That's why most perceptive managers abhor butt-kissers; why so many glad-handing upper level executives are so despised by those they glad-hand. Nobody likes to be manipulated; nobody likes to be patronized.
If you don't honestly find the people around you are more interesting than the office furniture or the potted plants, you probably don't know much about the people around you.
Take an interest, listen, observe. Beyond rapport building, the more you know about people the more effectively you can reach them. What are their short and long term goals? What's their plan for reaching those goals? What do they see as the biggest obstacles? What are their current problems? What would the ideal solution to any of these problems look like? What's the downside if these problems aren't solved?
How can you help?
Discover their hot buttons: involve them emotionally as well as intellectually. More of our supposedly rational decisions are made at the gut level than any of us like to admit.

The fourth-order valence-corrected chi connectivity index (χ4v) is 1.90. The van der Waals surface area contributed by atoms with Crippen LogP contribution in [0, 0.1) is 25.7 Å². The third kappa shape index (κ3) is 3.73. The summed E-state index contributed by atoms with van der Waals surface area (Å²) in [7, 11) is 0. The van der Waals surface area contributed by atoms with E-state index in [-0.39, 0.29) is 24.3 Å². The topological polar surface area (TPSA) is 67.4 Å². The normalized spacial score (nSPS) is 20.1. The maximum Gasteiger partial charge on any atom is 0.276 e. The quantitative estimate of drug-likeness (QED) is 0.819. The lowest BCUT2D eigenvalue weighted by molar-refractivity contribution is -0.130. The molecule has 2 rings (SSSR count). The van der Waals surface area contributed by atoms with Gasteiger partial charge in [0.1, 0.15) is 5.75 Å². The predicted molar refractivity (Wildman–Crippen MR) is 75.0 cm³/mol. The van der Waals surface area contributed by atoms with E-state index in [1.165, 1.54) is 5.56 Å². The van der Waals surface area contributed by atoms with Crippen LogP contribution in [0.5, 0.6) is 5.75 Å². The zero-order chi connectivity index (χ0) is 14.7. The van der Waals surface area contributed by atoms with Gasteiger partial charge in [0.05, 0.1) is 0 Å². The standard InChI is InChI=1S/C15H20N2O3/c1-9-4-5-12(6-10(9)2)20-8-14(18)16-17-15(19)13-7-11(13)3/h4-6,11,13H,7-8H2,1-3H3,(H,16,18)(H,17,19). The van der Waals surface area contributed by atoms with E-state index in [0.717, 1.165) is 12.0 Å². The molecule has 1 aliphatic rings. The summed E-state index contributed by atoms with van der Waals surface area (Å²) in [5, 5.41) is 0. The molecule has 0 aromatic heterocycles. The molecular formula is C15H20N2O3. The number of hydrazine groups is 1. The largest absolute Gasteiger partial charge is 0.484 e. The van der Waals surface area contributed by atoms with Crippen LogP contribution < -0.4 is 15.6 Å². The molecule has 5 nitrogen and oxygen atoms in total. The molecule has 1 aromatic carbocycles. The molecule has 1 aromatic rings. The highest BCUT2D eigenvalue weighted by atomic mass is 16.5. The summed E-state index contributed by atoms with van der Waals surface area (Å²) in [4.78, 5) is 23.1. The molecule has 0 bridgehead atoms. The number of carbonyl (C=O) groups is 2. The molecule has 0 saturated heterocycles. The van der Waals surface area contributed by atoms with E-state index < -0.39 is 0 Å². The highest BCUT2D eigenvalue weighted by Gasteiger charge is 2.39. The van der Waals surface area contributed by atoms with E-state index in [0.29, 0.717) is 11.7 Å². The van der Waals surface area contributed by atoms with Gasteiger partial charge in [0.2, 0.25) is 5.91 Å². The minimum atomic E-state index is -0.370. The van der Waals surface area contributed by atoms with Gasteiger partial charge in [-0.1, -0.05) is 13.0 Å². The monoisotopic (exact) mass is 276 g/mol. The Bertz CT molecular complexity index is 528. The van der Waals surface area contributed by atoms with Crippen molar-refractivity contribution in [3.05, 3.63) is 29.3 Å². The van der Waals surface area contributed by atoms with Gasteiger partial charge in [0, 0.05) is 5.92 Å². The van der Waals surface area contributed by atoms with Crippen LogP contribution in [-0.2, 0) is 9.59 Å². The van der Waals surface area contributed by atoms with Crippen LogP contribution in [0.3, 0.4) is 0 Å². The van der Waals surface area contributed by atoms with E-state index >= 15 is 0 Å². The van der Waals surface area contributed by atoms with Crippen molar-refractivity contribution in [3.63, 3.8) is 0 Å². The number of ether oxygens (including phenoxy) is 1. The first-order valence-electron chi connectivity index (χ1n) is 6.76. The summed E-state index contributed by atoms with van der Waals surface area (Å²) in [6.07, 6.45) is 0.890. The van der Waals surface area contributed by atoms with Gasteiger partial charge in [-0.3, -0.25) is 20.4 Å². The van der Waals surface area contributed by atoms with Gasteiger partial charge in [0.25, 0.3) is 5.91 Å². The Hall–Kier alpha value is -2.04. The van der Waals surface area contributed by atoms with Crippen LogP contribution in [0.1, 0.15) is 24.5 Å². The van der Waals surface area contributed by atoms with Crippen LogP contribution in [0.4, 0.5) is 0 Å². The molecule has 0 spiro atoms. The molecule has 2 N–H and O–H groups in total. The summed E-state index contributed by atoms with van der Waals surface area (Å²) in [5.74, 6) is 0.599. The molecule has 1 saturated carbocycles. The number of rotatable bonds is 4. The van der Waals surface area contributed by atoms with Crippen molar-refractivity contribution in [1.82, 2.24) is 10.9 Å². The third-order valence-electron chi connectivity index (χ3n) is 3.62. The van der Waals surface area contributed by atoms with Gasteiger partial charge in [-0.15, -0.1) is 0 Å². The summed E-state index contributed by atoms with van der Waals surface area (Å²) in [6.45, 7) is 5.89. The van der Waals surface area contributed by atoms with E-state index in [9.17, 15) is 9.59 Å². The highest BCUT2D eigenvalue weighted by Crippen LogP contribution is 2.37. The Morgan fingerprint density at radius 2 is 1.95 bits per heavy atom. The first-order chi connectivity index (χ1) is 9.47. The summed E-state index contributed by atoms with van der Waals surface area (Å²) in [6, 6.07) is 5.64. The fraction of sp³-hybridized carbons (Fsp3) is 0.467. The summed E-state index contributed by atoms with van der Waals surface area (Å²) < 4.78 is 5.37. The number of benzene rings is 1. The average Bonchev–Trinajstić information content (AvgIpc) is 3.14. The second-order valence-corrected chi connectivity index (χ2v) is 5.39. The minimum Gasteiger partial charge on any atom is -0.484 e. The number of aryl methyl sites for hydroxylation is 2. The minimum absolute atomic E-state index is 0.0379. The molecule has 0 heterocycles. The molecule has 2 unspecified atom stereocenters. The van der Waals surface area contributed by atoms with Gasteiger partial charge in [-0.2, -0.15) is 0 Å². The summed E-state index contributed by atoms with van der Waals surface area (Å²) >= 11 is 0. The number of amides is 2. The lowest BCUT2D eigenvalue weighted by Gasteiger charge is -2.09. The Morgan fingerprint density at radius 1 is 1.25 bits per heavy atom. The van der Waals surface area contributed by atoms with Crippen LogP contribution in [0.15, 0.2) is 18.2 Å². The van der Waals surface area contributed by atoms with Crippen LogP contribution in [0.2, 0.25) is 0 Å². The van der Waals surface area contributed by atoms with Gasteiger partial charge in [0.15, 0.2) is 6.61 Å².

And when in doubt, ask a question. That's a good general rule in a business situation - or any other time for that matter. Someone once said, "You can tell whether a man is clever by his answers. You can tell whether a man is wise by his questions."
It's far easier to manage people by getting them to open up than by telling them to shut up.
Barry Maher speaks, writes and consults on leadership, management, communication and sales. And he's an acclaimed and motivational keynote speaker. His books include, Filling the Glass; No Lie: Truth Is the Ultimate Sales Tool; and Getting the Most from Your Yellow Pages Advertising. Visit his website and sign up for his free newsletter at www.barrymaher.com or contact him at 760-962-9872.
Copyright 2006, Barry Maher, Barry Maher & Associates. Las Vegas, Nevada. Used by permission.